The grammar question I get asked more than any other: Is there a comma between the last item in a series and the word “and”? In other words, is it “potatoes, artichokes, and radishes” or “potatoes, artichokes and radishes”? My answer is always the same: It depends who you ask. The Associated Press Stylebook, The New York Times Manual of Style and Usage, and many other stylebooks used by newspapers and magazines suggest forgoing that last comma unless doing so would cause confusion on the part of the reader.
Strunk and White, in their classic Elements of Style, say to always always always use the serial comma to avoid ambiguity: “use a comma after each term,” no ifs, ands, or buts, they declare. The Chicago Manual of Style, the United States Government Printing Office’s Style Manual, and Fowler’s Dictionary of Modern English Usage agree. Here’s my advice: Unless your client requires you to slavishly follow AP style, use the comma. It can’t hurt, after all, and it will avoid uncertainty. Just ask my parents, Elaine and Seymour.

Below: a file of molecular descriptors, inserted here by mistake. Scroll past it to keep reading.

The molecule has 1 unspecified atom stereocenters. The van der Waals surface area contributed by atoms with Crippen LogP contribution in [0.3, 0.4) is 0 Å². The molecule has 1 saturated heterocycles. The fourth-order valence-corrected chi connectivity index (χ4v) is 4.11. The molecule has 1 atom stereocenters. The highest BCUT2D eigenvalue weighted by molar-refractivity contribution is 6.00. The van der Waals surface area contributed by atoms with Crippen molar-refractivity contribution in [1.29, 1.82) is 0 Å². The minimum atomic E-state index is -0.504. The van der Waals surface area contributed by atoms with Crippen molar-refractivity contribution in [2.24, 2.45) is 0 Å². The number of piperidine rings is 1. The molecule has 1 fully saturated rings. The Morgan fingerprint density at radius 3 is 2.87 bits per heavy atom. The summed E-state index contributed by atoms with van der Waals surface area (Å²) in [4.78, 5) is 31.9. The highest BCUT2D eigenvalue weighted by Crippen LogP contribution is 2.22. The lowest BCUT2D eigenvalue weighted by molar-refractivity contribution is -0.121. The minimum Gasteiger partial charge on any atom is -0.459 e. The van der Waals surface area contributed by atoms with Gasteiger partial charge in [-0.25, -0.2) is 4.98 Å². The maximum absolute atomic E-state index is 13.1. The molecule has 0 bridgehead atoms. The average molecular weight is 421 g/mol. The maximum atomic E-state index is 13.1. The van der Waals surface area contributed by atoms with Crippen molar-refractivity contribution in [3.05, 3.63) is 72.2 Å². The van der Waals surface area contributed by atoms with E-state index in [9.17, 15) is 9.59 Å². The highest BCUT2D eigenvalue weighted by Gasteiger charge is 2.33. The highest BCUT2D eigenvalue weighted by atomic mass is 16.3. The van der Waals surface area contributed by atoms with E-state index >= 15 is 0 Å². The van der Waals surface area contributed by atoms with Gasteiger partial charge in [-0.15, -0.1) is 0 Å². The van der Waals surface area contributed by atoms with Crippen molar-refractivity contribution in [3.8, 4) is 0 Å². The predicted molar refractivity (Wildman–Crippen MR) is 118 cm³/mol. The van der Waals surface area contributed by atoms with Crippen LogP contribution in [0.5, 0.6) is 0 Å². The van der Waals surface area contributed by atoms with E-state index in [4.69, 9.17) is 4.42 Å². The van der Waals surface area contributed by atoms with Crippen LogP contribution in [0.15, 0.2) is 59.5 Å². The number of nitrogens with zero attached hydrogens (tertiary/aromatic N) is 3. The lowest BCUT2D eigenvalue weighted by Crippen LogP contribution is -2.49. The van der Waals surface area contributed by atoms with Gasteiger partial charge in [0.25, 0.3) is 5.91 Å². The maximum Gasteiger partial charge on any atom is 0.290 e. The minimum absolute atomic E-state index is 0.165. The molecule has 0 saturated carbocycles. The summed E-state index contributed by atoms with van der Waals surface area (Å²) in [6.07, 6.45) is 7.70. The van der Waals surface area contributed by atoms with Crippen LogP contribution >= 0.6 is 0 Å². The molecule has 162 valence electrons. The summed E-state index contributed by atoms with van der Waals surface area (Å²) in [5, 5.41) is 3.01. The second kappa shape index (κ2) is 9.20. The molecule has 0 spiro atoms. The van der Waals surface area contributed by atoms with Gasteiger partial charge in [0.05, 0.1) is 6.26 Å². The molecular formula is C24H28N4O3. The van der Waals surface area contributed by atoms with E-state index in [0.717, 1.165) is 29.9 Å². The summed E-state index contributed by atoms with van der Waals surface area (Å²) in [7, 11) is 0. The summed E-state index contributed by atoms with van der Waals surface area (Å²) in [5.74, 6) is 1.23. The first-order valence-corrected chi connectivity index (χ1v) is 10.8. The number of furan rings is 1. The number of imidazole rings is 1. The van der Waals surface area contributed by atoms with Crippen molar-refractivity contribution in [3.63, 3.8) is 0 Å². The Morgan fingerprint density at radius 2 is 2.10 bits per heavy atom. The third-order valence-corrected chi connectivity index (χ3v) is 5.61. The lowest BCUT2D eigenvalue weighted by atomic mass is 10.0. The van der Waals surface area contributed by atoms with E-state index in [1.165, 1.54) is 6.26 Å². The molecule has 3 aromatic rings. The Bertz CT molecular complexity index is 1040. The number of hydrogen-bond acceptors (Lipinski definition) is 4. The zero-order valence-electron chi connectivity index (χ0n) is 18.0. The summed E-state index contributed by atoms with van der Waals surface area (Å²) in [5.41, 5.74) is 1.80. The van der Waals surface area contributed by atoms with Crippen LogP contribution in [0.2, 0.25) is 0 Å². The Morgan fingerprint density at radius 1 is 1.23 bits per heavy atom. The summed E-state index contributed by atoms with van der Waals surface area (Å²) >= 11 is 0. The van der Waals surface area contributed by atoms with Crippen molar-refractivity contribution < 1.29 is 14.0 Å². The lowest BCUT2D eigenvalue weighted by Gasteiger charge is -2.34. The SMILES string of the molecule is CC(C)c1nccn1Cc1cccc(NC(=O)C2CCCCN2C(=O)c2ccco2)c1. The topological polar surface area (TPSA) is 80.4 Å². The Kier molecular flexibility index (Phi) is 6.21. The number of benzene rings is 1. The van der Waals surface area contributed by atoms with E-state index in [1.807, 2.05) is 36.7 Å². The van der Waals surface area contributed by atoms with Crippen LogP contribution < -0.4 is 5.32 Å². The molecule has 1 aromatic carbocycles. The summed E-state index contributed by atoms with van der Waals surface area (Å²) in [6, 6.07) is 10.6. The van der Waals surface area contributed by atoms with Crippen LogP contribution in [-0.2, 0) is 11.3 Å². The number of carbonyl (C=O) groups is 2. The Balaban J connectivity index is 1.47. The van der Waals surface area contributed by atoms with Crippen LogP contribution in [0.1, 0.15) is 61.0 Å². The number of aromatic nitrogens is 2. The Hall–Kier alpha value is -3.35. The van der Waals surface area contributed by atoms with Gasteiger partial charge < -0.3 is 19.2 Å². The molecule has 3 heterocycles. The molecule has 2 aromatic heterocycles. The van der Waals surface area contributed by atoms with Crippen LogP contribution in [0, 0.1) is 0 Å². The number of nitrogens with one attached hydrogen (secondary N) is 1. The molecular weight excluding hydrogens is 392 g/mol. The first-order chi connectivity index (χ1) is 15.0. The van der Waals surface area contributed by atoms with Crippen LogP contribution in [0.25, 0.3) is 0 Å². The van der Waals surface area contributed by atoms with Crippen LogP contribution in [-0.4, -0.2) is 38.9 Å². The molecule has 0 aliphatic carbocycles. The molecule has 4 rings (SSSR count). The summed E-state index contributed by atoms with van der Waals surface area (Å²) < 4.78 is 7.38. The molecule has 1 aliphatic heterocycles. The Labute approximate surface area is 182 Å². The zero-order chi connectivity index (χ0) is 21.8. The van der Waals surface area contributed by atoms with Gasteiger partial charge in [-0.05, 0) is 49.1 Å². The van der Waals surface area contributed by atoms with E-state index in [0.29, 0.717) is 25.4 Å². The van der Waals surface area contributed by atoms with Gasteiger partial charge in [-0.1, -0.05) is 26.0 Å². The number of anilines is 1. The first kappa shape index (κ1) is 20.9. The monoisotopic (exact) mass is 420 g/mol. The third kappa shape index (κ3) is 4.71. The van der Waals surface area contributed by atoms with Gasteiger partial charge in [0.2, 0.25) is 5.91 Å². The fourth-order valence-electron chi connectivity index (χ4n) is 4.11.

Note: Despite the AP and NYT rule stated here, I really don’t understand why people refrain from using a comma before the last item in a series. It’s not exactly keeping me up nights - to be honest, issues of grammar never prevent me from sleeping - but since there’s nothing wrong with using it, and it always clears up any confusion, why not just use it?